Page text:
CS 130 Lab #6: Internet basics

Goals

In this lab we will take a look at some of the things that make the Internet run, "peeking under the hood", so to speak, in order to uncover a few of the details which are normally hidden by software. We will also try a few user-visible application techniques.

The idea behind this lab is to give you some concrete experience with some of these concepts, so that you can better follow the lectures, and to build your intuitions about how the internet works.

IP addresses

As we have discussed, computers on the Internet each have a unique "phone number" or address, called an IP address. This comes in two forms, either with "words" or with numbers, but typically written with several parts separated by dots. For example,

158.104.2.87

Follow these steps to find out the (numeric) IP address of the computer you are on:

Keep a paper or text file "log" with this information in it for your demo.

FInd at least two other computers you can use (in other Willamette locations, in your dorm or house, or perhaps in your parents house(s). Find out the IP addresses of these computers and jot them down.

Do you see any patterns relating to geographic or organizational relations? (This is an open-ended question: you may not see any patterns based on the specific computers you checked.)

The ping and tracert commands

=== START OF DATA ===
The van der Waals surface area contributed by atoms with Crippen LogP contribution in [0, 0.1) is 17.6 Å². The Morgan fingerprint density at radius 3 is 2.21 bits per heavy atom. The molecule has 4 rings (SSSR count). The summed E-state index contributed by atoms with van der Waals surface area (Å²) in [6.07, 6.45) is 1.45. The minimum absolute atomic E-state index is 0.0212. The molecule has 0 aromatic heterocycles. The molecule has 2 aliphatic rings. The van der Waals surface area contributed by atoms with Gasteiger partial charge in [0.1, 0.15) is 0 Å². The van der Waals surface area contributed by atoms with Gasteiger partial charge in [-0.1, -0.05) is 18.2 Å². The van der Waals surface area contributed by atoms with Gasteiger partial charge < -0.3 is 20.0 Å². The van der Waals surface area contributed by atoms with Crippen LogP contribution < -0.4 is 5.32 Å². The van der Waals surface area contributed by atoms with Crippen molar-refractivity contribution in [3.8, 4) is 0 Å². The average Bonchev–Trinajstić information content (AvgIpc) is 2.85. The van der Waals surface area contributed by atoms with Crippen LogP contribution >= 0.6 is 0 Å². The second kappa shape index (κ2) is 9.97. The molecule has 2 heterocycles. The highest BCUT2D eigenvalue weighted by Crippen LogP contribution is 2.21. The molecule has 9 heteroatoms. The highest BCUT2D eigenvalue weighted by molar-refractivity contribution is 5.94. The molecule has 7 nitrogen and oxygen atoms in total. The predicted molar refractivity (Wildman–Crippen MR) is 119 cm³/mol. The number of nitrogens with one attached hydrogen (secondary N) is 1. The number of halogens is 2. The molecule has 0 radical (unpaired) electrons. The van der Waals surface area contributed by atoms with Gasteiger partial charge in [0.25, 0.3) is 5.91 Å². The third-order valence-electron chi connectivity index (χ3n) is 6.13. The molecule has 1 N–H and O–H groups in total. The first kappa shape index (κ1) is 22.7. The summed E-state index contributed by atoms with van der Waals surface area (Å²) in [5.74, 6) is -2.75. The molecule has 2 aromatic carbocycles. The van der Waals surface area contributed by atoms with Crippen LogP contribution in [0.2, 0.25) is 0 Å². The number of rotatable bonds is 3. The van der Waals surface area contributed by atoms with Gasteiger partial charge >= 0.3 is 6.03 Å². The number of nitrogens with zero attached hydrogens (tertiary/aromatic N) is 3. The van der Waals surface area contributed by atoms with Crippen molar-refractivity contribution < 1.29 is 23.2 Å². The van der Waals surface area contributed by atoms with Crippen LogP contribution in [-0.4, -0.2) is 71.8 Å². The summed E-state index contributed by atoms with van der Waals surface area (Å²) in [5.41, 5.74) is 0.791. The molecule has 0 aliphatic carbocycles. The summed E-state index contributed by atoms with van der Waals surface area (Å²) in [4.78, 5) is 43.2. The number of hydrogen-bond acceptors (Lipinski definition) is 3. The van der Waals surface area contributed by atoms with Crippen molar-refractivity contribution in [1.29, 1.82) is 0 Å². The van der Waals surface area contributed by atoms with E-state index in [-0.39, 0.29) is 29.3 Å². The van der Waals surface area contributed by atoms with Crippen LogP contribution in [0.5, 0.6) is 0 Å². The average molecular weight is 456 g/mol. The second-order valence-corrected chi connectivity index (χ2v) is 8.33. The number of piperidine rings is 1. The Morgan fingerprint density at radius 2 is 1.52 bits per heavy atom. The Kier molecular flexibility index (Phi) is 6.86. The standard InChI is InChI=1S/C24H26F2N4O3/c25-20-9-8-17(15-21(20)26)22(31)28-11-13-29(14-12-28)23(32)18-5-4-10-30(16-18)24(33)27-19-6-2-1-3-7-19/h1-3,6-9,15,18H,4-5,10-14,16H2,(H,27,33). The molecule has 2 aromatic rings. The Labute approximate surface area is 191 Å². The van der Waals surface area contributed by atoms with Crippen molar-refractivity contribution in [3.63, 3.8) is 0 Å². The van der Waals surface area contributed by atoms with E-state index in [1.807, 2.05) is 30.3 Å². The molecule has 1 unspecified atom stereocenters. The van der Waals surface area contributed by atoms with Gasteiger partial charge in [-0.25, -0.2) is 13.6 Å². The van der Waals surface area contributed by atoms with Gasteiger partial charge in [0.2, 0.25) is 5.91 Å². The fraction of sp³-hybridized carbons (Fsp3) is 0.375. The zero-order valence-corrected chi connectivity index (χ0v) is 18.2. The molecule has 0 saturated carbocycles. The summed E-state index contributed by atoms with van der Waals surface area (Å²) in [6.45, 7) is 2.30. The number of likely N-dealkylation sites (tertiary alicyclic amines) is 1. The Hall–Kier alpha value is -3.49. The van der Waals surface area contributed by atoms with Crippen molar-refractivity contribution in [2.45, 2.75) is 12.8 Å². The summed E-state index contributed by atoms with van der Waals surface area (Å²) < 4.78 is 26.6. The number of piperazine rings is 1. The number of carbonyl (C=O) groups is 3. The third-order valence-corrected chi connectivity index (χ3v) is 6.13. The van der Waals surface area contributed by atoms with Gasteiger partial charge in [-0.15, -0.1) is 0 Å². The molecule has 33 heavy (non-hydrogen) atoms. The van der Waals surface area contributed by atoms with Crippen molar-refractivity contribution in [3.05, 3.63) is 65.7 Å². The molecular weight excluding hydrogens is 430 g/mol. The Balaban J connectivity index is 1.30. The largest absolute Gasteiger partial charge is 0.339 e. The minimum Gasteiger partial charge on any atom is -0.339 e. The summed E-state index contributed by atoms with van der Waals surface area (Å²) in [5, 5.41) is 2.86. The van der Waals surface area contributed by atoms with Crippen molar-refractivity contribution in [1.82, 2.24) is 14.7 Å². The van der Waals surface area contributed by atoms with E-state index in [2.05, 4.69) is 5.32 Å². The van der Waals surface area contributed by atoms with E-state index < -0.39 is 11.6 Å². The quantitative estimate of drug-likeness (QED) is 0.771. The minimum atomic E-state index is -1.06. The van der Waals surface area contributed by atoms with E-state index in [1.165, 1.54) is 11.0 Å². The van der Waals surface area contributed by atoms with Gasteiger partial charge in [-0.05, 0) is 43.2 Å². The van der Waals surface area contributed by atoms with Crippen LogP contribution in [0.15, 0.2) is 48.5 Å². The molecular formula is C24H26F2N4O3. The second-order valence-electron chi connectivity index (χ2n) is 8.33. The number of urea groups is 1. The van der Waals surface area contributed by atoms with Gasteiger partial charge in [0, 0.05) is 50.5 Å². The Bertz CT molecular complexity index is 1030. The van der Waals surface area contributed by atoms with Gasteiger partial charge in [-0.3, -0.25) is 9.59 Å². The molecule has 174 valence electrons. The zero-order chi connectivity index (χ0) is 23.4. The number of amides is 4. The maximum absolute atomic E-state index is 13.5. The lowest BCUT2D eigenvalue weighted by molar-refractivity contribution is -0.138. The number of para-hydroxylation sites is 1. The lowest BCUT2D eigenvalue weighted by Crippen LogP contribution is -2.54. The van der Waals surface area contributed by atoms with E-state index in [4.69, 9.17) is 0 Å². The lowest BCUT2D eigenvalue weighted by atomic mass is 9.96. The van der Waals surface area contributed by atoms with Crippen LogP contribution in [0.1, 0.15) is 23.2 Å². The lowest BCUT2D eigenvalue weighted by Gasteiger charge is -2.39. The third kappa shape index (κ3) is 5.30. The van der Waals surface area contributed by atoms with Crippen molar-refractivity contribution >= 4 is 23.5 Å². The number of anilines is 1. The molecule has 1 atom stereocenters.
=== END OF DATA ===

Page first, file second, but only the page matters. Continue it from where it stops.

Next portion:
You can access some useful internet technical tools from the Windows or Mac OS command line.

The ping command allows you to test a connection to another computer, by sending packets to the destination machine repeatedly and measuring how long it takes the packets to come back. Use a command like this:

ping hydra.willamette.edu

Try using this ping command on several different destination computers and compare the results:

Having trouble copying and pasting from the command line? Use your right mouse button and choose "Mark", then select a rectangular area that you want to copy, then hit Enter (the key). Now you should be able to paste the text you copied (into your "log file" for example).

You can use either of the following web sites to check the geographic location of a machine based on its IP address:

AntiOnline IP locator

NetWorld map

Another useful command will give you information about the route that your packets took to get to some destination. Use the command

tracert hydra.willamette.edu

(or traceroute hydra.willamette.edu on a Mac)

Using this tool and some of the same addresses above, answer these questions:

Email issues

Email is one of the oldest and most widely-used internet protocols ... but does it respect modern standards such as Unicode?

Try cutting and pasting Unicode text from the Word documents of the last lab into an email message to yourself. Do the Unicode characters arrive intact? Do you need to make any special changes in settings (some email programs might require you to specify a message format that uses Unicode).

Can you paste in styled text with fonts such as those in the WingDings font from the original Microsoft Word document? Do they "survive" the email process intact? (If possible, see what happens when you use a font that doesn't exist on a destination machine where you read your email: this may take a little experimentation.)

Using a wiki

We have looked several times at the Wikipedia web site during lecture. This "collaborative on-line encyclopedia" uses a technology called Wiki to allow people to edit web pages on the fly (i.e., to edit them as they browse them).

Wiki tutorial

Read the and do tutorial located at the link below, then show during your demo that you can edit a Wiki sandbox page located at the tutorial to include some text of your own.